A rare case of symptomatic amyloid goiter diagnosed by tru-cut biopsy

Hocaoğlu E., Aydemir E., Ateş C., Mercan Sarıdaş F., Cander S., Öz Gül Ö., ...More

24th European Congress of Endocrinology, Milan, Italy, 21 - 24 May 2022, vol.81, pp.969

  • Publication Type: Conference Paper / Summary Text
  • Volume: 81
  • City: Milan
  • Country: Italy
  • Page Numbers: pp.969
  • Bursa Uludag University Affiliated: Yes


Introduction: Amyloid goiter is a rare entity caused by massive amyloid infiltration of the thyroid gland. In some cases, differential diagnosis can be challenging. In this report, we present a patient with amyloid goiter caused by secondary amyloidosis.

Case: A 48-year-old male patient was admitted to our hospital with the complaints of neck swelling, pain, and mild dysphagia that started three weeks after the SARS-Cov-2 infection and continued for one month. The patient had a history of Crohn’s disease, ankylosing spondylitis and renal amyloidosis. He was on hemodialysis for 8 years. On physical examination, the thyroid gland was bilaterally palpable and tender. Laboratory tests were as follows: C-reactive protein 55 mg/l, sedimentation 50 mm/hr, TSH 0.02 mU/l, free T4 0.76 ng/dl, free T3 2.17 ng/l. Anti-thyroid peroxidase (TPO) and TSH receptor antibody were negative. Ultrasound showed an enlarged thyroid gland with hyperechogenicity of the parenchyma and normal vascularity. Thyroid scintigraphy revealed low uptake. Subacute thyroiditis was considered in the patient. As the administration of ibuprofen did not ameliorate his symptoms, oral metilprednisolone (32 mg/day) was initiated. Afterwards, low-dose levothyroxine replacement was started for hypothyroidism. Despite using steroid (methylprednisolone at a maximum dose of 64 mg/day) for more than one month, his symptoms did not significantly relieve and the patient was hospitalized. Computed tomography scan of the neck showed diffuse enlargement of the thyroid gland and parenchymal heterogeneity. Fine-needle aspiration of the thyroid gland was performed, but the findings were non-specific. After that, tru-cut biopsy was planned for the patient. Pathological analysis revealed amyloid goiter. Positive staining with Congo red was obtained. Immunohistochemical staining patterns were consistent with amyloid AA. The patient, who was evaluated together with the general surgery department, was discharged with a total thyroidectomy planned for symptomatic amyloid goiter. After a short time, it was learned that the patient died due to myocardial infarction in another center.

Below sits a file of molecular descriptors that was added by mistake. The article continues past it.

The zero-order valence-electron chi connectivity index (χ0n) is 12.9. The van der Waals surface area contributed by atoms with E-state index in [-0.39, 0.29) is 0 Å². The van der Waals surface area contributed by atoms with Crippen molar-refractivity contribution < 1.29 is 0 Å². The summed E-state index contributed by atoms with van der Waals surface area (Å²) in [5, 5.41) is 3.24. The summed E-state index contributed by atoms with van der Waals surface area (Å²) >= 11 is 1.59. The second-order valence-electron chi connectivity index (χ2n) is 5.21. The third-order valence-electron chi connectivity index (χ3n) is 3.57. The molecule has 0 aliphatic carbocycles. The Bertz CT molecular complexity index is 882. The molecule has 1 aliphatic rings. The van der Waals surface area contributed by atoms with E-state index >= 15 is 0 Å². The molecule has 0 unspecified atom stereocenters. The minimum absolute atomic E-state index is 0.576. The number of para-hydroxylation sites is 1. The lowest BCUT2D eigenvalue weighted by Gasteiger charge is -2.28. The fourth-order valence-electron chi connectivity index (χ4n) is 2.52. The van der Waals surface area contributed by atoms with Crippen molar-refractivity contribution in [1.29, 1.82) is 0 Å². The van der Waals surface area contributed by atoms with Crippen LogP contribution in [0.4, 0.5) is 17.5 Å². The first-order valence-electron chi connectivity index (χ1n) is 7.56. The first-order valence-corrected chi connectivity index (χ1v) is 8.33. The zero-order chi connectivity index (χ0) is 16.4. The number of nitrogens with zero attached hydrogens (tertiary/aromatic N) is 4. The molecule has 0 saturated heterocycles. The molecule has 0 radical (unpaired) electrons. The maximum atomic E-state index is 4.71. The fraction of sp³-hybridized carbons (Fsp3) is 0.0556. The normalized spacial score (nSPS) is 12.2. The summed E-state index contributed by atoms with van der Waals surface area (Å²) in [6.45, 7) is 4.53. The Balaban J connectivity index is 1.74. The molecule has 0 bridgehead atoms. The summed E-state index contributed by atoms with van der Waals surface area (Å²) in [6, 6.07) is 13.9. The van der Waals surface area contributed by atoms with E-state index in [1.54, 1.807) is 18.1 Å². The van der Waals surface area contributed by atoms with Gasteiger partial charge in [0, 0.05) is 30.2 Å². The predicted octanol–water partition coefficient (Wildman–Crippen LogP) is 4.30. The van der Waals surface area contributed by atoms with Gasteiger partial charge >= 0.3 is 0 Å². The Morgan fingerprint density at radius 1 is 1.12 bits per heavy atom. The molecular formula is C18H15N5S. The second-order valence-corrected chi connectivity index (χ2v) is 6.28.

Conclusion: In some cases, it can be difficult to distinguish amyloid goiter from subacute thyroiditis and other diseases. Amyloid goiter should be kept in mind in patients present with rapid thyromegaly and have a history of chronic inflammatory disease that may be associated with secondary amyloidosis. Fine-needle aspiration has a limited role in diagnosis. Either a core-needle biopsy or surgical specimen is often necessary.